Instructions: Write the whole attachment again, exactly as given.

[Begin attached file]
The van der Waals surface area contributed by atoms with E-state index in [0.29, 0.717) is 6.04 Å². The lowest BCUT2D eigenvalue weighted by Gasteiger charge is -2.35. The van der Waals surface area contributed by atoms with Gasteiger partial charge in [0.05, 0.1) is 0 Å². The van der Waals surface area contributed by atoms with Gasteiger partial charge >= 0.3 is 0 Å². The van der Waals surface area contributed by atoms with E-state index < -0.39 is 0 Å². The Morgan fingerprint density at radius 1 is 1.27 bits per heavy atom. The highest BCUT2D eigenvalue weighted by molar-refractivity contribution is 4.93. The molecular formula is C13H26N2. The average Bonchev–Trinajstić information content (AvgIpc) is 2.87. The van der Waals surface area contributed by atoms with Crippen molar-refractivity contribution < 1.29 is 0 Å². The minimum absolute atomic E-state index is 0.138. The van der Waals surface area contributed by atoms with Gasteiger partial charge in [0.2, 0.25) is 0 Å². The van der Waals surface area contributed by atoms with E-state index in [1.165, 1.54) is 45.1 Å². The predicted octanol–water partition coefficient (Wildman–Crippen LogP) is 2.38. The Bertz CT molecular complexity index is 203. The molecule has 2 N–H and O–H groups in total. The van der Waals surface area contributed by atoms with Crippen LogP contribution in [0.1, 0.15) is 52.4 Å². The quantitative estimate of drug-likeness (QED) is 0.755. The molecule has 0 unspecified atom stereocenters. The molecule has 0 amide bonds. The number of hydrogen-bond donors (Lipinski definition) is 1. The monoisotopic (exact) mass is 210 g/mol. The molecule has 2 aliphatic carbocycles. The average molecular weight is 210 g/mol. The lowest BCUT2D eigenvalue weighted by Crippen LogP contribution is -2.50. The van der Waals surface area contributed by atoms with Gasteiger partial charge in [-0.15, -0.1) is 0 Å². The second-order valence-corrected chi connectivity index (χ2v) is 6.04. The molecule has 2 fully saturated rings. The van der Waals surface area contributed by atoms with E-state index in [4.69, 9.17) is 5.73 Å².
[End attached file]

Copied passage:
The van der Waals surface area contributed by atoms with E-state index in [0.29, 0.717) is 6.04 Å². The lowest BCUT2D eigenvalue weighted by Gasteiger charge is -2.35. The van der Waals surface area contributed by atoms with Gasteiger partial charge in [0.05, 0.1) is 0 Å². The van der Waals surface area contributed by atoms with Gasteiger partial charge >= 0.3 is 0 Å². The van der Waals surface area contributed by atoms with E-state index < -0.39 is 0 Å². The Morgan fingerprint density at radius 1 is 1.27 bits per heavy atom. The highest BCUT2D eigenvalue weighted by molar-refractivity contribution is 4.93. The molecular formula is C13H26N2. The average Bonchev–Trinajstić information content (AvgIpc) is 2.87. The van der Waals surface area contributed by atoms with Crippen molar-refractivity contribution < 1.29 is 0 Å². The minimum absolute atomic E-state index is 0.138. The van der Waals surface area contributed by atoms with Gasteiger partial charge in [0.2, 0.25) is 0 Å². The van der Waals surface area contributed by atoms with E-state index in [1.165, 1.54) is 45.1 Å². The predicted octanol–water partition coefficient (Wildman–Crippen LogP) is 2.38. The Bertz CT molecular complexity index is 203. The molecule has 2 N–H and O–H groups in total. The van der Waals surface area contributed by atoms with Crippen LogP contribution in [0.1, 0.15) is 52.4 Å². The quantitative estimate of drug-likeness (QED) is 0.755. The molecule has 0 unspecified atom stereocenters. The molecule has 0 amide bonds. The number of hydrogen-bond donors (Lipinski definition) is 1. The monoisotopic (exact) mass is 210 g/mol. The molecule has 2 aliphatic carbocycles. The average molecular weight is 210 g/mol. The lowest BCUT2D eigenvalue weighted by Crippen LogP contribution is -2.50. The van der Waals surface area contributed by atoms with Gasteiger partial charge in [-0.15, -0.1) is 0 Å². The second-order valence-corrected chi connectivity index (χ2v) is 6.04. The molecule has 2 fully saturated rings. The van der Waals surface area contributed by atoms with E-state index in [4.69, 9.17) is 5.73 Å².